Well it isn’t that bad surely, although in a musical sense it is! Cheers.

  2. 2
    Ivica says:

    Rainbow born in the twilight of British hard rock, Rainbow is not just Blackmore’s ‘child’.
    Given the circumstances in which hard rock found itself at the time, and they were extremely difficult, from the breakup of Deep Purple, through the not very creative releases of Led Zeppelin, Uriah Heep and most others, to the increasingly loud shouts of punk pioneers, Rainbow got a historic the opportunity to either preserve it or – bury it. And he preserved British hard rock together Thin Lizzy, UFO..until the arrival of new forces “The new wave of British heavy metal” and the last waltz he had at the first Donington from 1980.Then Ritchie went the way AOR.And here he was successful. Rainbow because of its importance, commercialism should already be in The Rock & Roll Hall of Fame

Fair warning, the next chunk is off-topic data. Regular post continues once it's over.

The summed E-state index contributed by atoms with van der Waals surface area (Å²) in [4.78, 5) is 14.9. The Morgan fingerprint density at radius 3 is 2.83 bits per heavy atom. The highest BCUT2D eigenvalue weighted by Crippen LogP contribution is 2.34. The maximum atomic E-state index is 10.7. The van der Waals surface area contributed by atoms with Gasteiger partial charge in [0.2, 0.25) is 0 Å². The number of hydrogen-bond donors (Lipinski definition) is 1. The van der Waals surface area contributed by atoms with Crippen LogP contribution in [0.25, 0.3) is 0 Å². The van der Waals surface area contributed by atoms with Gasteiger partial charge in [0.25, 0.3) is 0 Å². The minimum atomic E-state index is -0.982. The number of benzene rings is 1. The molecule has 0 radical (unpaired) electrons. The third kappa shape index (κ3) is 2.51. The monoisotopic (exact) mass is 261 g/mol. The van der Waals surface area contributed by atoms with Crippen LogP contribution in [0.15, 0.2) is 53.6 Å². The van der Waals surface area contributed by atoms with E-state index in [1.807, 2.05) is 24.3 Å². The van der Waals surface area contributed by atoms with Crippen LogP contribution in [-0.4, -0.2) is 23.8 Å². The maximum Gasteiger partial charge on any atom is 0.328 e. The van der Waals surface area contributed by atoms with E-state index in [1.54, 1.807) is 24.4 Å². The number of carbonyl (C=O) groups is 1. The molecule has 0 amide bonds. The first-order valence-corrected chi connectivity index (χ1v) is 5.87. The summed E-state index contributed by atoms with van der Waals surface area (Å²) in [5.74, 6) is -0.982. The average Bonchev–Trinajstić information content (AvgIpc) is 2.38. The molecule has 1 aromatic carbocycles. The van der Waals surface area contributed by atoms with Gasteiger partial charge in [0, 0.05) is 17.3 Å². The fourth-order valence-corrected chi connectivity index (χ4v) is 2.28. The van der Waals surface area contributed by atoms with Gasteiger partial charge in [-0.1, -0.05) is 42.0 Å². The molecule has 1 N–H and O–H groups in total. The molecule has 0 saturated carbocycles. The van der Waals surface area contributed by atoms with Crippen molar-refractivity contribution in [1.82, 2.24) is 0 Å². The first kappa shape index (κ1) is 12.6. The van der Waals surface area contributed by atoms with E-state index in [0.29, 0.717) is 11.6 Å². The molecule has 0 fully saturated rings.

3. 3
    francis says:

    well but?

  4. 4
    Uwe Hornung says:

    And I was at that gig in Munich.

    Ritchie was not only fresh out of Austrian prison for kicking a bouncer from stage (plus had chased across the Autobahn from Vienna to Munich as it was too foggy for flights), he had also heavily invested in those (then) new bangs to counter his receding hairline. No doubt to look good for me! (But to tell the truth, I preferred his previous hair style – of course with those sideburns which made him look nastier/more outlaw.)

    He played great that night, very inspired & with loads of adrenaline, plus Bob Daisley was a real asset. In hindsight the best Rainbow gig I’ve been to, including the one of the Carey/Bain line-up a year before.

  5. 5
    Mark says:

    Sorry to say MacGregor, but you missed a great show at the Horden in Sydney. Rainbow were supported by Buffalo – an early 70’s version of Electric Mary. I can still feel the rattle of my skinny ribs by way of the volume that night.
    I must say MacGregor I know how you feel. I missed DP when they played Sydney in 84 (the only tour I’ve missed) and I’m still troubled by it!
    By the way, Ned Kelly didn’t know he was going to the gallows when he said that quote – he thought he was going to an ABBA show.

  6. 6
    MacGregor says: